German government backtracks on tax hikes for farmers following protests

German government backtracks on tax hikes for farmers following protests

Germany's three-party ruling coalition on Thursday partly backed down from a proposal to cut tax privileges for farmers after facing emotional protests.

The government said in a statement that it would gradually phase out tax breaks on diesel fuel for farmers over multiple years rather than cut the benefit abruptly as coalition leaders had initially proposed, in order to “give the affected companies more time to adjust." The government also said it would waive planned tax increases for agricultural vehicles.

The leaders of Chancellor Olaf Scholz's coalition had previously announced the tax hikes on farmers as part of a draft budget deal for 2024 presented last month. The planned increases were part of the coalition’s attempts to plug a multi-billion-euro budget gap that appeared after the country’s top court ruled that some of its spending practices were unlawful.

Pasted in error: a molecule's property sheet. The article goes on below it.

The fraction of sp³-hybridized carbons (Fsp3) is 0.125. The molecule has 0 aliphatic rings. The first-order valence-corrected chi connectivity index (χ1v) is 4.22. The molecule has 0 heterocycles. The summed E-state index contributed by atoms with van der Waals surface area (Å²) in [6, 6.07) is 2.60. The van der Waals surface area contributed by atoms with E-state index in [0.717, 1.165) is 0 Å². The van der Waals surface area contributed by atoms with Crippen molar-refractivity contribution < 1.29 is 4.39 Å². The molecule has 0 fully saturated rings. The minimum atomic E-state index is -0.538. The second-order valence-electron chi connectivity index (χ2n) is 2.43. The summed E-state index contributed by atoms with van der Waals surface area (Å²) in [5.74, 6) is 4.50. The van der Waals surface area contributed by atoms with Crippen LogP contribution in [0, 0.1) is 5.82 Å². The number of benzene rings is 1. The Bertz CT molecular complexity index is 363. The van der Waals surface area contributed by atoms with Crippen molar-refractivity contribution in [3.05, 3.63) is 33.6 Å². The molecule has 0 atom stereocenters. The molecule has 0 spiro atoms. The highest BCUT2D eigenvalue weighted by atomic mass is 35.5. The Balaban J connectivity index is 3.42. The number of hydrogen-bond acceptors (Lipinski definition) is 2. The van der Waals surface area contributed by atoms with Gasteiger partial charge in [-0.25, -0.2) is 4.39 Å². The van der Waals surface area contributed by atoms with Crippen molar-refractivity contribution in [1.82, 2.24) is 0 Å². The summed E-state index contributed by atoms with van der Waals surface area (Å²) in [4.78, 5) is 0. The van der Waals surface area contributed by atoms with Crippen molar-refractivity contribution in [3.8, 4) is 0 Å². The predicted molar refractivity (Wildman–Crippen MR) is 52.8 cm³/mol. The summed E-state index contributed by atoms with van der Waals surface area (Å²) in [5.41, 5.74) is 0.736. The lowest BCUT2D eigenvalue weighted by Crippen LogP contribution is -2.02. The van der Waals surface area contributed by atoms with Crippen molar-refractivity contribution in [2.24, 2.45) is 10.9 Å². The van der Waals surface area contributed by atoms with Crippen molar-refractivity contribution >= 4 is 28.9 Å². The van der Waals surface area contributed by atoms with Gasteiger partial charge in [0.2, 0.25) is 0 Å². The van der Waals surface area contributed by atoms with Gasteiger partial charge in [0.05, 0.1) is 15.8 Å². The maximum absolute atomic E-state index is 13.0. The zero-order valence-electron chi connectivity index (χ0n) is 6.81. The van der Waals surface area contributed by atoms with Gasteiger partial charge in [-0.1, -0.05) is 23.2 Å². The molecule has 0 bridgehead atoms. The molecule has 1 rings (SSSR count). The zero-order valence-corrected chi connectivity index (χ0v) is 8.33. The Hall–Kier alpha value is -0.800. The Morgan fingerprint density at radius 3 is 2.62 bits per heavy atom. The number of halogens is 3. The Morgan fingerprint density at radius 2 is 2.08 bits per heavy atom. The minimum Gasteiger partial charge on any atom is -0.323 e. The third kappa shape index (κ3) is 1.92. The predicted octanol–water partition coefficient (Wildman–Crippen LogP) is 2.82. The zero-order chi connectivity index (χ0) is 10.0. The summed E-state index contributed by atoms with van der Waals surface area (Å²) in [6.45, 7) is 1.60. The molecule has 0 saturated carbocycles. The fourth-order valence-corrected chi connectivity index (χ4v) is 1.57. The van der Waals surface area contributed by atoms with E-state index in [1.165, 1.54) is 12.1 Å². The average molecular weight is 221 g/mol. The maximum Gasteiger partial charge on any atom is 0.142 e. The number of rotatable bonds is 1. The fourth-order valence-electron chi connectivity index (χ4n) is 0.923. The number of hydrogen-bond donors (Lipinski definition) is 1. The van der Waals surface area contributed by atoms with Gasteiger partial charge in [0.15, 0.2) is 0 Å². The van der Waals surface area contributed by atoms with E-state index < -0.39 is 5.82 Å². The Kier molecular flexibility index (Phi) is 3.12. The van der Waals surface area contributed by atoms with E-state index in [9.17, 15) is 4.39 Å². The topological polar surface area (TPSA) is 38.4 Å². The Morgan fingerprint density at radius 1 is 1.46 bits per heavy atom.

In response to the coalition’s proposal, farmers organized a major protest in Berlin in which a convoy of 1,700 tractors blocked the main road leading to the Brandenburg Gate. Farmers have also planned nationwide protests for next week.

The coalition climbdown is unlikely to appease the protesters.

"This can only be a first step,” said Joachim Rukwied, president of the German Farmers' Association. “Our position remains unchanged: Both proposals for cuts must be taken off the table. This is clearly also about the future viability of our industry and the question of whether domestic food production is still desirable at all."

As the ruling coalition struggles to finalize a budget for 2024, the continued resistance of farmers illustrates how difficult it will be for party leaders to agree budget cuts without political repercussions.

The government said it plans to compensate for the latest change to its budget plan partly by using revenue from offshore wind tenders.